A former Apple engineer on Friday told a federal jury that he worked on a project meant to deny rivals access to the lucrative iTunes digital music and iPod device markets, according to the Wall Street Journal.
Previously, the engineer, Rod Schultz, had characterized Apple's frequent updates of iTunes as a "secret war" between the company and those who sought to break copy protection of music and movies.
At an Oakland, Calif. trial where Apple faces antitrust accusations, Schultz told the jury that his work was "intended to block 100% of non-iTunes clients" and "keep out third-party players," the newspaper reported (subscription required).
Schultz, who worked for Apple from January 2006 until March 2008, was a senior software engineer on the team responsible for FairPlay, the company's digital rights management (DRM) technology designed to prevent illegal copying and sharing of content. Currently, Schultz is vice president of product at Krimmeni Technologies, a privately-held cloud security company based in San Francisco.
The federal jury has been hearing testimony for two weeks, and will weigh allegations that Apple's practices resulted in higher iPod prices.
Schultz came to the attention of the plaintiffs' lawyers in large part because of a 2012 article he wrote for a French computer security and cryptography publication. While the plaintiffs were unable to convince U.S. District Court Judge Yvonne Gonzalez Rogers to admit the article as evidence, they did subpoena Schultz, who testified reluctantly.
In that article, written years after his stint at Apple and while he was working at Adobe, also on DRM, Schultz described the cat-and-mouse game between Apple and outside researchers who quickly came up with ways to sidestep FairPlay each time Apple updated the technology.
"This was the beginning of a secret war between the FairPlay team and Brahms, costing millions of dollars," Schultz wrote, referring to the moniker of the individual or team that in early 2008 reverse-engineered the latest FairPlay copy protection.
Schultz also described the reverse engineering work -- which resulted in a software program dubbed Requiem -- as "an extremely sophisticated attack of Apple's FairPlay."
Apple has not denied that it regularly updated iTunes and the iPod firmware to meet contractual obligations with content providers, but it has rejected claims that it did so to lock out rivals' devices from the iTunes marketplace or alternate music stores' wares from playing on its own iPods.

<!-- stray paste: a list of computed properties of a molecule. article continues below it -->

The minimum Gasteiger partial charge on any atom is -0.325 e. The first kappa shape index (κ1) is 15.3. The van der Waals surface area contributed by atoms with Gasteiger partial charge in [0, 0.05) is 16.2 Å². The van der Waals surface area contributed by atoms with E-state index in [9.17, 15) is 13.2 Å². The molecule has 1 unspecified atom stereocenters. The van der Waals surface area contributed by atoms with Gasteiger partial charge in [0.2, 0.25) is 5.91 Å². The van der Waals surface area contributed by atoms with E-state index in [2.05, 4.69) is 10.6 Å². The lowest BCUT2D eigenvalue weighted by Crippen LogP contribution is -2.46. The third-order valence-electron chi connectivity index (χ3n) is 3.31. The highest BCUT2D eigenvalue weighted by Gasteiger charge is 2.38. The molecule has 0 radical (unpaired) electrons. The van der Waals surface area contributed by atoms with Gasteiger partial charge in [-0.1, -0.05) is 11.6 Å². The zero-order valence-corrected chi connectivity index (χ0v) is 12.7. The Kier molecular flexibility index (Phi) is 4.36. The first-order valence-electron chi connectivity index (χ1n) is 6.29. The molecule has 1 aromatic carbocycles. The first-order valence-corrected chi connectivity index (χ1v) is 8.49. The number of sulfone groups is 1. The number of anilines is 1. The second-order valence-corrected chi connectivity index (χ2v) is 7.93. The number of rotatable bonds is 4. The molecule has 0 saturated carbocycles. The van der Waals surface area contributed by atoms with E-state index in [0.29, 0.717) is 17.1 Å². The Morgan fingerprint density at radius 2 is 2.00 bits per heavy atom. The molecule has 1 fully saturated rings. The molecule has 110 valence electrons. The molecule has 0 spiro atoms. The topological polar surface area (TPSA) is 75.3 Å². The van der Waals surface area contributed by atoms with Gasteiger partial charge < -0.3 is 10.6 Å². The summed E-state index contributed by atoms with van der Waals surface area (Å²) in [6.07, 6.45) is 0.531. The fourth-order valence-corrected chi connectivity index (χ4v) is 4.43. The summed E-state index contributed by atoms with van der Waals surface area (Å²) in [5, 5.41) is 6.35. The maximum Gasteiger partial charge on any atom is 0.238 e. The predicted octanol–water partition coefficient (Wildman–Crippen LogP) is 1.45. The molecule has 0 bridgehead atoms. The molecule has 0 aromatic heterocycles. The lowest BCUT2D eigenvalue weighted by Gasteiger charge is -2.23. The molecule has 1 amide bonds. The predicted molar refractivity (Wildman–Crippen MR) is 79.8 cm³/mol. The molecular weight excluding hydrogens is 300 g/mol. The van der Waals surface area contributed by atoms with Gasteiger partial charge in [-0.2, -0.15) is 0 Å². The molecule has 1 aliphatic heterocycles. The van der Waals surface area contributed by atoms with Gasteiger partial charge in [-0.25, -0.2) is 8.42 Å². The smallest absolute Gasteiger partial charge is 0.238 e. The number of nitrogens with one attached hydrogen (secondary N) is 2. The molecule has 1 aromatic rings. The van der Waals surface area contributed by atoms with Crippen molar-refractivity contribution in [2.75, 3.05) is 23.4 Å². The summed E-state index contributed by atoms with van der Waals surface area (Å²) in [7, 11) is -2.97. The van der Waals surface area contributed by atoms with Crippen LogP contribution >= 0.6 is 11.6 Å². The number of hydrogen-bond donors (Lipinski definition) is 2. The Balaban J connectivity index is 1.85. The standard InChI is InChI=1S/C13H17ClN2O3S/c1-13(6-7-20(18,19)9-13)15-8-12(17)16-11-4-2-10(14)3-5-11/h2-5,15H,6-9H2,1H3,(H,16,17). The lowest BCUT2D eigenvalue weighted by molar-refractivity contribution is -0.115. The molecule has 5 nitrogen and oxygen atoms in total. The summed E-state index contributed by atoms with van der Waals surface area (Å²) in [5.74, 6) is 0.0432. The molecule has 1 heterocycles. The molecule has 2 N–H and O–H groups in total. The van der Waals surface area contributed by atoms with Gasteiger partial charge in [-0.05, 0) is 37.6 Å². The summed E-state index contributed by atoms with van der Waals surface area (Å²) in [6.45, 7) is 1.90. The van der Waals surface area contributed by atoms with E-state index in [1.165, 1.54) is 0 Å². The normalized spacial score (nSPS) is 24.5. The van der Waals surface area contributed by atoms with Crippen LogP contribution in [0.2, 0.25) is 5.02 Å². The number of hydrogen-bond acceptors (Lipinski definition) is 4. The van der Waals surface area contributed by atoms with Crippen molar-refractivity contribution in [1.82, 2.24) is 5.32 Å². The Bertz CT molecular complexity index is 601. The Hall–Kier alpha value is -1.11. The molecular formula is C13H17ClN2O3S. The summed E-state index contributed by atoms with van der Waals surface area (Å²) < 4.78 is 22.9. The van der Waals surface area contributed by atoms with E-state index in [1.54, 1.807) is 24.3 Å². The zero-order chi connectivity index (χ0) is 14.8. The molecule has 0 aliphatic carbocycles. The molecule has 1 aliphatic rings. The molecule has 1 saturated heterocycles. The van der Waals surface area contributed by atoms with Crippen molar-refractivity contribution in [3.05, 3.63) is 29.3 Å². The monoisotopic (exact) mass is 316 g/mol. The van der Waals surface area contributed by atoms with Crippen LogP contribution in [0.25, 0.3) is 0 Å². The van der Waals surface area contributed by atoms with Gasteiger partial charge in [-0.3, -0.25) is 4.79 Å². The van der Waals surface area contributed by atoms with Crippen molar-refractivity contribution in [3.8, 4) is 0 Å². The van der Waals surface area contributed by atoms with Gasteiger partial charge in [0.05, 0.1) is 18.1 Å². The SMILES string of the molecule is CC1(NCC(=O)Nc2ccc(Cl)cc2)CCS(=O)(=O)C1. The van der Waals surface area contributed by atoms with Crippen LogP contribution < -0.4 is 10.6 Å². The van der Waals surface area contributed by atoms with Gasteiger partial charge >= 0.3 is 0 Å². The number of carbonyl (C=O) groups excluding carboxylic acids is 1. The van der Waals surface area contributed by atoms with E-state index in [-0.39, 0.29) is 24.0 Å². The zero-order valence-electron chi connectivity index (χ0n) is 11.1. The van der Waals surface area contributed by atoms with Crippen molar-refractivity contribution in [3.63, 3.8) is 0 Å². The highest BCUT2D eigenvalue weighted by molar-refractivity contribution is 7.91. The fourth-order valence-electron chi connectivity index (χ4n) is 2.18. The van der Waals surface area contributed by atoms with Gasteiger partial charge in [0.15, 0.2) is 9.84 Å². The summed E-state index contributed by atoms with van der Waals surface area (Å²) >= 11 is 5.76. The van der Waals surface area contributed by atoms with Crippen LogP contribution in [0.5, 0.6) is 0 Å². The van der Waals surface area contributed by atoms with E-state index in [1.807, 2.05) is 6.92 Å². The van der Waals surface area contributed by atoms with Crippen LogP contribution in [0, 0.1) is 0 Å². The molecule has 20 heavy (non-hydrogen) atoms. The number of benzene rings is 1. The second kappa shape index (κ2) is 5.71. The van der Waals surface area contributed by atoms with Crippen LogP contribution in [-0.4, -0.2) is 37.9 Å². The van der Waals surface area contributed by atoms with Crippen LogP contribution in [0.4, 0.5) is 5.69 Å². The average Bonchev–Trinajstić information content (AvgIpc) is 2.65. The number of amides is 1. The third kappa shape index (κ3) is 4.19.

More interesting outside the narrow confines of the lawsuit, in the 2012 article Schultz offered an alternate explanation for Apple's argument five years earlier that it would be best to drop copy protection on the music it sold. That decision was initiated by then-CEO Steve Jobs, who issued an open letter in February 2007 in which he acknowledged the difficulty of staying ahead of those trying to break DRM.
"The problem, of course, is that there are many smart people in the world, some with a lot of time on their hands, who love to discover such secrets and publish a way for everyone to get free (and stolen) music," Jobs wrote in the missive.
Two months later, EMI, one of the four major music labels, struck a deal with Apple to sell DRM-free tracks on iTunes; by January 2009, iTunes was selling unprotected tunes from all four labels, as well as thousands of independents.
Schultz speculated that the move was less Apple largess and more one forced on the Cupertino, Calif. company.
"Jobs was astute enough to realize the negative reaction the public had to DRM, and he successfully painted the picture that Apple hated DRM, and that Apple wanted music to be freely shared," Schultz wrote in the 2012 piece. "The music industry finally gave in to Steve Jobs, giving him --- and the consumer --- a victory in the music war on DRM."
But perhaps there was another reason for Apple's reversal.
"Maybe Steve Jobs was really trying to spin a pending decision by the music industry into a public perception victory for Apple," Schultz argued. "The truth was that with the power of its DRM, Apple was locking the majority of music downloads to its devices. The music industry didn't go DRM-free because they hated DRM; they went DRM free because they were fearful of the leverage Apple was gaining with their iTunes + FairPlay + iPod combination."
Under Schultz's scenario, the music industry, between the rock of piracy and the hard place of Apple's dominance, chose what it thought was the "lesser of two evils" to break Apple's monopoly on the digital music business.
Schultz's article can be found on the Whiteboxcrypto.com website (download PDF).